Social analysis shows how initial hopefulness evaporated globally as the first week of Russia’s invasion of Ukraine unfolded
As the war in Ukraine unfolded last week, emotional reactions resounded around the world. But what did those reactions look like in aggregate, did they change as the crisis unfolded and what topics generated the most intense emotions? To answer these questions, Qualtrics analysts used XM Discover, its natural language processing and listening tool, to filter and analyze more than 200,000 Twitter posts about the invasion of Ukraine to understand the most emotions of people around the globe as they took in the headlines. The results reveal an intense global emotional response to the human toll of the conflict, along with economic worries about the impact of sanctions globally.
As the news unfolded from Feb 28 through March 6, emotions around the world evolved from anger and frustration to fear and confusion, and initial hopefulness gave way to sadness, according to the research.
“We’ve never entered into a war with so much real-time information about how people around the world are feeling,” said Nicole Martin, the researcher who led the analysis. “This technology gives us insight into rapidly shifting emotions as a crisis unfolds. The fickle nature of social media provides a clear understanding of how consumers digest breaking new stories and anticipate how they’ll be impacted.”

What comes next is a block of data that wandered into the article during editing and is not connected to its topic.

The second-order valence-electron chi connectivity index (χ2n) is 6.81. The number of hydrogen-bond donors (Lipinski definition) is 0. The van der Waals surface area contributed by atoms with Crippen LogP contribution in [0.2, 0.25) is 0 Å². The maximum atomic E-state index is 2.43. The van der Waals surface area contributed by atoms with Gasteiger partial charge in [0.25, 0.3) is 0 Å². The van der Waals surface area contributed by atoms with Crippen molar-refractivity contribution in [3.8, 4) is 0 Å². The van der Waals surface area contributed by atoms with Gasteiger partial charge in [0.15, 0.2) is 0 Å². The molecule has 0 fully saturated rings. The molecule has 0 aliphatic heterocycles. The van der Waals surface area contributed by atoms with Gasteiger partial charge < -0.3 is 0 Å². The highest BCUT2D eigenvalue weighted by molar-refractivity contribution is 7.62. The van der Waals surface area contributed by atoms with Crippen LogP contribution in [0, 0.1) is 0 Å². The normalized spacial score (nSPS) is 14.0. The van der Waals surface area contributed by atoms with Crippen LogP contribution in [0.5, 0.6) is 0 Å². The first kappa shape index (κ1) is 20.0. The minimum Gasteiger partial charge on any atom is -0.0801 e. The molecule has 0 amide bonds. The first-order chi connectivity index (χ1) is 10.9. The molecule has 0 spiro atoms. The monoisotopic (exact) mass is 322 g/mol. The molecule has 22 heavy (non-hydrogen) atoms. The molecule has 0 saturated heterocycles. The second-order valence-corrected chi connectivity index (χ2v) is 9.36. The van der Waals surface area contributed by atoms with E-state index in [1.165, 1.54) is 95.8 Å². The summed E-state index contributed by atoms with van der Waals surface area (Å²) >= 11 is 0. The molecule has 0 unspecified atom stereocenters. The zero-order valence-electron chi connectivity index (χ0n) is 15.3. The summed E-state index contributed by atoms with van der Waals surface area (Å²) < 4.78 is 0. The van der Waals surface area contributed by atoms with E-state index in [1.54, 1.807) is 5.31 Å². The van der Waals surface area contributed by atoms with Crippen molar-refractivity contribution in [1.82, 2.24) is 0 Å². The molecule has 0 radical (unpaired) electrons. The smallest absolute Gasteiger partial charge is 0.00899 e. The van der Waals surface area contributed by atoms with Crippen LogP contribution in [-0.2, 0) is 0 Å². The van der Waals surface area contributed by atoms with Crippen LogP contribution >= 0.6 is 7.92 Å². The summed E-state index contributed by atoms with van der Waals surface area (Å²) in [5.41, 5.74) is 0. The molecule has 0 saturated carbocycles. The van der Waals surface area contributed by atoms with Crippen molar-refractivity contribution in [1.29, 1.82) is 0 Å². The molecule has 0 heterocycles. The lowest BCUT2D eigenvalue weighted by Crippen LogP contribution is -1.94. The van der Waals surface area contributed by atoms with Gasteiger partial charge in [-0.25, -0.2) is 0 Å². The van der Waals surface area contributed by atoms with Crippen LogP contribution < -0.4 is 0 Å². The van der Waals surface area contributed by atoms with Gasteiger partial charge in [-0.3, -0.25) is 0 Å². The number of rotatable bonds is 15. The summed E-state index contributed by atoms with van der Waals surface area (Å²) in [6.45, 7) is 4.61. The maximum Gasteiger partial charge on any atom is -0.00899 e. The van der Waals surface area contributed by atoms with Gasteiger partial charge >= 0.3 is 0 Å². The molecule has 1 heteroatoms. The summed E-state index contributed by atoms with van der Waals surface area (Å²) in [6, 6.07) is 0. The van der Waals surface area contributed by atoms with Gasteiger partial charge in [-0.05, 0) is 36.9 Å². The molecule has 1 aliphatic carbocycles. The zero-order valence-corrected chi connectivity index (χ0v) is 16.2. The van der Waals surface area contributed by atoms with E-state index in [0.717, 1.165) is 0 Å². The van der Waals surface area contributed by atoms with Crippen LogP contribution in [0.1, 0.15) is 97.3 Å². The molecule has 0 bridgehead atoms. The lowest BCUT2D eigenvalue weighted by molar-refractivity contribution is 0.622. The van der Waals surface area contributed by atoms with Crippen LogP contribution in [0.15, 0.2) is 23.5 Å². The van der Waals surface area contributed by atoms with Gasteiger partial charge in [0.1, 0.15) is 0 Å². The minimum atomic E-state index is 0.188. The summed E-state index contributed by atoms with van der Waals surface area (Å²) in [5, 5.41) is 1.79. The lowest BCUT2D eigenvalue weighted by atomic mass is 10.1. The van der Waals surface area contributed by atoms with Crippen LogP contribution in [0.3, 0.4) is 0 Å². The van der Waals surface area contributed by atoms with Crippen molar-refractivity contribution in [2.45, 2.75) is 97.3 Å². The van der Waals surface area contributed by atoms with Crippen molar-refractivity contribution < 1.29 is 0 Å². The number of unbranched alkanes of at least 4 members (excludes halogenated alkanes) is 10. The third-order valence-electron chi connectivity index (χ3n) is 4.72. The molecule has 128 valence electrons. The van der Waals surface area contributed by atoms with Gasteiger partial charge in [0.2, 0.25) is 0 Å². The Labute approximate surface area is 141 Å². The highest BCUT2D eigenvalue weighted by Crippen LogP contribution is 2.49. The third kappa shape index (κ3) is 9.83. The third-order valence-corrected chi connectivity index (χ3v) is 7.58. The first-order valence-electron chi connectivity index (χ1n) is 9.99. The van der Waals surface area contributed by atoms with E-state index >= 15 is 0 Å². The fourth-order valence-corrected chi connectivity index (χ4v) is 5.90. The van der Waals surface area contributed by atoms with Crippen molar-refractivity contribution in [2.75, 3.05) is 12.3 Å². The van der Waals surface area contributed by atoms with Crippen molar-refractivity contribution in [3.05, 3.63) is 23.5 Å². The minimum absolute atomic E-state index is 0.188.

Monday, Feb. 28: Sanctions
On Monday, Feb. 28, Twitter conversations across the globe echoed mass anger and frustration in reaction to Putin’s actions and U.S. President Biden announced harsh economic sanctions toward Russia. Using Natural Language Understanding technology (NLU), Qualtrics assessed the emotional intensity of these conversations and found highly charged rhetoric in posts about Putin and Zelensky.
Figure 1: Above shows the emotional intensity in words related to Anger and Frustration. Darker purple indicates higher emotional intensity.
March 1, 2022: Attacks continue, along with additional sanctions
Nations across the globe provided increased relief and support to Ukraine, increasing the amount of kindness and hope expressed across social media. The XM Discover measured the full range of each emotion expressed. For example, within kindness and hope conversations, individuals also discussed their hopelessness amidst the growing conflict.
Figure 2: For each of the top 3 emotions expressed (Anger & Frustration, Kindness & Hope, Fear & Confusion), the left bar displays prevalence of that emotion on March 1 compared to the right bar, which represents the prevalence on Feb 28.
In conversations about solidarity with Ukraine and frustration with Putin’s actions, we simultaneously discovered highly emotionally charged topics related to economic concerns. Individuals discussed the impact of sanctions on the Russian economy, combined with stock market concerns and rising inflation.
Figure 3: Above shows the emotional intensity in topics of Twitter conversations on March 1. Darker purple indicates higher emotional intensity.